efforts to effect the outcome of any kind of election (vote
for this candidate, not that candidate or vote for this
issue, but against that issue, etc).

However part of their charter is to "...protect local
environmental resources.." and as part of their efforts they
are considering bringing suit against a federal agency for
violating provisions of the National Environmental Policy
Act (NEPA) procedures. The environmental group does have
standing as they submitted comments during the public
comment period. That establishes standing.

The big question is, if they receive 501c3 designation, does
that preclude them from using donated funds to pursue such a
suit, as it would preclude them from "electioneering"?
But I really don't
know. Interesting question though. Would you pay to have
me do the research and draft you a written response? It's a
pretty specific question, so I'm figuring a couple of
hundred bucks would be fair.
Thanks. We might indeed contact you to do just that. We'll
check with our lawyers first to see if they already have an
answer but we will probably want a reality check on whatever
they tell us.
 
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S

Stuart A. Bronstein

Vic Dura said:
The big question is, if they receive 501c3 designation, does
that preclude them from using donated funds to pursue such a
suit, as it would preclude them from "electioneering"?
No, I don't think so. Section 501(c)(3) says a to qualify
as a charity the following must be true:

"no substantial part of the activities of which is carrying
on propaganda, or otherwise attempting, to influence
legislation (except as otherwise provided in subsection
(h)), and which does not participate in, or intervene in
(including the publishing or distributing of statements),
any political campaign on behalf of (or in opposition to)
any candidate for public office."

I'm aware of no prohibition against engaging in lawsuits.
In fact, many such organizations do so, all apparently
without any problems.

Stu
 
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Vic Dura <vpdura@CLUTTERhiwaay.net> wrote:

> The big question is, if they receive 501c3 designation, does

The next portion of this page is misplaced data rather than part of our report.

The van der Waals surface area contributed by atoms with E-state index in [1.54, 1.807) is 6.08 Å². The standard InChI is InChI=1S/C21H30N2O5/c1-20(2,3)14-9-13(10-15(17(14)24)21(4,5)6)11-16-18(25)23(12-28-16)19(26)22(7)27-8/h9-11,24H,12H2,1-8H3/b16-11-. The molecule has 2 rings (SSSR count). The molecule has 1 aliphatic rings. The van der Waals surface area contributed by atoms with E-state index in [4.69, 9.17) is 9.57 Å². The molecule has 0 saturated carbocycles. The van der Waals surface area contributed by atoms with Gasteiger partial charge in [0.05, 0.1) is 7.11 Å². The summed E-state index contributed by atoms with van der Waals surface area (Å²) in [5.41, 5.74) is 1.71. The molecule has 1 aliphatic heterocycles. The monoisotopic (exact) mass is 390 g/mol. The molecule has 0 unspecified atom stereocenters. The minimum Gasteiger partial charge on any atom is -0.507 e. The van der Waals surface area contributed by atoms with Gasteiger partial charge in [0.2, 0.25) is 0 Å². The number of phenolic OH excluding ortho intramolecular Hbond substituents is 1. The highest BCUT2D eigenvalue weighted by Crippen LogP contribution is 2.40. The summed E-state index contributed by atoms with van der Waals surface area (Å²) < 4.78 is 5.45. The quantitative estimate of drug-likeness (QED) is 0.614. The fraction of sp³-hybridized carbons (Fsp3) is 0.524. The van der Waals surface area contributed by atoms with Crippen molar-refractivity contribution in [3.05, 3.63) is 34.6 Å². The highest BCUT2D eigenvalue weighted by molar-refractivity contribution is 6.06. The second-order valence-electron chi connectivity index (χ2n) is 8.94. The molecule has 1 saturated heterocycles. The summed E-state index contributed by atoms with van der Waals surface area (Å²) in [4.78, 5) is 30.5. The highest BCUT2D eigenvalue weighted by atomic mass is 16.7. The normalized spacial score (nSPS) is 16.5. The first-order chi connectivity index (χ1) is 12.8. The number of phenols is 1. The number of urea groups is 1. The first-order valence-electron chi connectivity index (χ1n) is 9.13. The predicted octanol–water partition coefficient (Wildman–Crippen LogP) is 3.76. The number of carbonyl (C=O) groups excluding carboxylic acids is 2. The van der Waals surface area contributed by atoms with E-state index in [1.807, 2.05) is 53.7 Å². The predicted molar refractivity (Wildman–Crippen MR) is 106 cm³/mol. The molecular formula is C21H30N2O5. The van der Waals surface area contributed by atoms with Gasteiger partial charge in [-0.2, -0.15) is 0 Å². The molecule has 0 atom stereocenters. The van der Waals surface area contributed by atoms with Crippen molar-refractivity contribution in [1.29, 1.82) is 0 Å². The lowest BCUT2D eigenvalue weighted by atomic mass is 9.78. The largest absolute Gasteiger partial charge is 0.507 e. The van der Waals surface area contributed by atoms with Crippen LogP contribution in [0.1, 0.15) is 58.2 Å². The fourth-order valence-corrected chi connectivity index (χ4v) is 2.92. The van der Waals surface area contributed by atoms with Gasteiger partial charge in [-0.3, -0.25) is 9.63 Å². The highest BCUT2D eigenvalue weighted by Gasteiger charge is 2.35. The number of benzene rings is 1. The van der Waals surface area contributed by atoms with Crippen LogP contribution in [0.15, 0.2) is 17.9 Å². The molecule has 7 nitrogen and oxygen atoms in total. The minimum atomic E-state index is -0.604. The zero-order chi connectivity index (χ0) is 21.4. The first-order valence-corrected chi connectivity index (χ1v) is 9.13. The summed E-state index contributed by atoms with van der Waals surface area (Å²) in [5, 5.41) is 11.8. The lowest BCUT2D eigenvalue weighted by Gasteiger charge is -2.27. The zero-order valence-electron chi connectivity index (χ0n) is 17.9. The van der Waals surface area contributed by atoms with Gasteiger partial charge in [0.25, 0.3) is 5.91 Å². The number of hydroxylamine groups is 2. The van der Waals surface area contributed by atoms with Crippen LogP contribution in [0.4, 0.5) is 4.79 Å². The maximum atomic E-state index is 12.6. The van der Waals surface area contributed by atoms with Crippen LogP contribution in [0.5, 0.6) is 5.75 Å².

> that preclude them from using donated funds to pursue such a
> suit, as it would preclude them from "electioneering"?


No, I don't think so. Section 501(c)(3) says a to qualify
as a charity the following must be true:

"no substantial part of the activities of which is carrying
on propaganda, or otherwise attempting, to influence
legislation (except as otherwise provided in subsection
(h)), and which does not participate in, or intervene in
(including the publishing or distributing of statements),
any political campaign on behalf of (or in opposition to)
any candidate for public office."

I'm aware of no prohibition against engaging in lawsuits.
In fact, many such organizations do so, all apparently
without any problems.

Stu

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I know of a 501(c)(3), pure public charity, that serves Native Americans in the U.S. They have been approached by a foundation who wants to donate money to the nonprofit for purpose of supporting Native Americans involved in Standing Rock (like the DAPL) resistance, camping on land to try to stop pipeline and to help them pay legal fees when arrested. Is it legal for the nonprofit to accept the money and use it to help pay legal feels of Native Americans involved in the resistance, including law suits against Federal government? I will pay a couple hundred if someone will research this for me. This organization has provided shelter, food, clothing and other assistance (no lobbying etc. but has provided for basic needs) of Native Americans camped to resist pipelines.